[Markin: Betty, by the way did send me an e-mail, several in fact, and I am still blushing, blushing profusely over some of her information old and ‘mature’ as I am. Let's put it this way my temperature was rising not a little. Frankly, some of the stuff (various sexual positions) she spoke of have to defy the laws of nature, but so be it. We were young and flexible (in more that one way) then. Forward.]
Craig Wallace, North Adamsville High,1957 (view profile)
Posted: Jul 23 2008 10:34am PST
In reply to Peter Paul Markin,1964

Peter Paul: I heard from a younger friend, a woman friend (of my ex-wife’s actually) who knew you back in the day Professor Joan Murphy from over at MIT, who used to call you P.P., and that you liked it. [Markin: Tolerated it from her only because she was Frankie Riley’s ever-loving girlfriend. You remember the Riley family, the one with all the great North Adamsville raider red football players, Frankie was my corner boy chieftain up in front of Salducci’s Pizza Parlor. And she was, well, let's leave it as Frankie's ever-loving girlfriend.]

I don't have an awful lot to say about the beach, since I lived in a few other places while growing up. I do remember walking along the old sea wall and jumping across the openings trying to grab the rail to avoid falling. I once caught the rail, but hit the edge of the concrete wall with my shin. It hurt, but I didn't think it was broken.

Once a friend ran into a guy at the beach, and for some reason began to "exchange words." They were about to go at each other, but the lifeguard told them to take their dispute elsewhere. They went across the street to the grass in front of a stand where clams and other goodies were sold. The friend proceeded to tear the other guy apart. It didn't last that long. The friend was 5'-7" tall and the other guy 6'-3". I heard that some years later they ran into each other again and had a big laugh about the whole thing. Kids do grow up.

When I visited Massachusetts with my wife and two kids in 1983, my brother took us through some of the "old haunts," and we roamed the beach a bit. They got a kick out of a pair of horseshoe crabs skittering along the edge of the low tide line. I also went back there in 2007 and took a few walks along the beach. I did miss the old candle pin bowling alley, which appears to have been replaced by condos as was the old Adamsville Grammar School where I went through 1st grade (Miss Gray) and most of 2nd grade (Miss Lindberg).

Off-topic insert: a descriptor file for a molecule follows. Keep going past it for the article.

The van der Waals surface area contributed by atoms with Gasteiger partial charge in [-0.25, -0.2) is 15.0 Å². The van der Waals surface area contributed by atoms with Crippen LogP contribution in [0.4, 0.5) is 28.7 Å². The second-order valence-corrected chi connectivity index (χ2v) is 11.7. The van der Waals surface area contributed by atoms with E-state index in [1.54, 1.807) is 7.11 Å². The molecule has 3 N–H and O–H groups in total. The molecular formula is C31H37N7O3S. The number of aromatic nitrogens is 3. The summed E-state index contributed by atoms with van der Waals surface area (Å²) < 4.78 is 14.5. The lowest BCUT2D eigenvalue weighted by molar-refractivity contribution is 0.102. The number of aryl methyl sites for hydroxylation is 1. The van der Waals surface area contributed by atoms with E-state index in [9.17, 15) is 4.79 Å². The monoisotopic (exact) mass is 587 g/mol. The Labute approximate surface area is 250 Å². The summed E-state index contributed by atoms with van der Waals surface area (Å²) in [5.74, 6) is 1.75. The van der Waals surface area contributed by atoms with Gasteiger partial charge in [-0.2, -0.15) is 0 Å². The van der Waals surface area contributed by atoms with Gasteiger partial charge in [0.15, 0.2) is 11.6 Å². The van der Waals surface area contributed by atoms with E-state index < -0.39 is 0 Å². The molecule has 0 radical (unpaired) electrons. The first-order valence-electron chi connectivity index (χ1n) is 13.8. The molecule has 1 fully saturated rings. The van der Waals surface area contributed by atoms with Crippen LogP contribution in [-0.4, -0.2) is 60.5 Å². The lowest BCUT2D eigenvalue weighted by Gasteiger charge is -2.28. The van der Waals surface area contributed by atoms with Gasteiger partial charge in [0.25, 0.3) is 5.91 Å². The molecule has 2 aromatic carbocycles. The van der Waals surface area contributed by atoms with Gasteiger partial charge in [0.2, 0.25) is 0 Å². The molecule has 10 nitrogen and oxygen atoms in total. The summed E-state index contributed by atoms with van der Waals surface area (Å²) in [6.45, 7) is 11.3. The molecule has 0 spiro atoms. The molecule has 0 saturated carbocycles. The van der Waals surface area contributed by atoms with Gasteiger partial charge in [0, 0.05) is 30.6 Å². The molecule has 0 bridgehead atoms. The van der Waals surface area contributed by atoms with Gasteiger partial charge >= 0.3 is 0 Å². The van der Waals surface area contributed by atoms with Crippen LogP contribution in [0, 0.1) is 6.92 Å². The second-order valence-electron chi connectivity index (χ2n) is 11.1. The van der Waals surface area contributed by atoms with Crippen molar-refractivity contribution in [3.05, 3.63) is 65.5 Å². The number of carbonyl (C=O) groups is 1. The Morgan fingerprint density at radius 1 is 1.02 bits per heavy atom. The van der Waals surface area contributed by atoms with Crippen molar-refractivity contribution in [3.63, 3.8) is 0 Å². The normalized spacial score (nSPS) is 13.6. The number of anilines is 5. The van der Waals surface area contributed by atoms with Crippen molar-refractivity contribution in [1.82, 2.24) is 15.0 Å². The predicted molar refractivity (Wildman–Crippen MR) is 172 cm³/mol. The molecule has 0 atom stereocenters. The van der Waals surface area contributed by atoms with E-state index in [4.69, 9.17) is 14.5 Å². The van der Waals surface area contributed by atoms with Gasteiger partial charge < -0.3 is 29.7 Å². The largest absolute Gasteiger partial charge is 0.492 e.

Oh, yeah. I believe the Adamsville East Elementary School on Huckins Avenue is still in operation. I read that there's a boundary somewhere in North Adamsville and that kids who live east of the line go to Adamsville East School and those west of that line go to Parker Elementary on Billings Road. What is now North Adamsville High School included grades 7 through 12 till 1958 or 1959. So, even though I lived in 3 or 4 places, I was able to attend all 6 years at the same school.

Overall, most memories of Adamsville Beach are pretty good.

Craig S. Warren, 1957
Peter Paul Markin reply:

Nobody has to stay on the subject at hand, all information about the old times in North Adamsville is welcome, but did you ever go to the beach? From the way you described it I thought maybe you knew about it from some picture postcard, of any beach, anywhere. Were you one of those, and there were not a few if I recall, who "rode," hot-rod rode the Adamsville Shore Boulevard and never touched down on the sand, or caught a fresh sea breeze on a hot summer day. Just kept cruising, eyes forward or left honed in on the ice cream, bowling alley, clam shack side, looking for the be-bop night, girls, or something. Like old Adamsville was Kansas or some sod town.

Peter Paul Markin,1964
Posted: Jul 23 2008 12:51pm PST
In reply to Craig Wallace, 1957

This entry started as a short sketch in this space but I deleted it because it did not fit in with what I was trying to evoke in these pages then. Now the sketch does serve as a decent reply though for Betty Gilroy's,(1985) and Craig Wallace's (1957) comments above. I, moreover, actually am writing about the old-time beach here and not everything else under the sun like hot sex spots and Adamsville school locations. Christ. Peter Paul Markin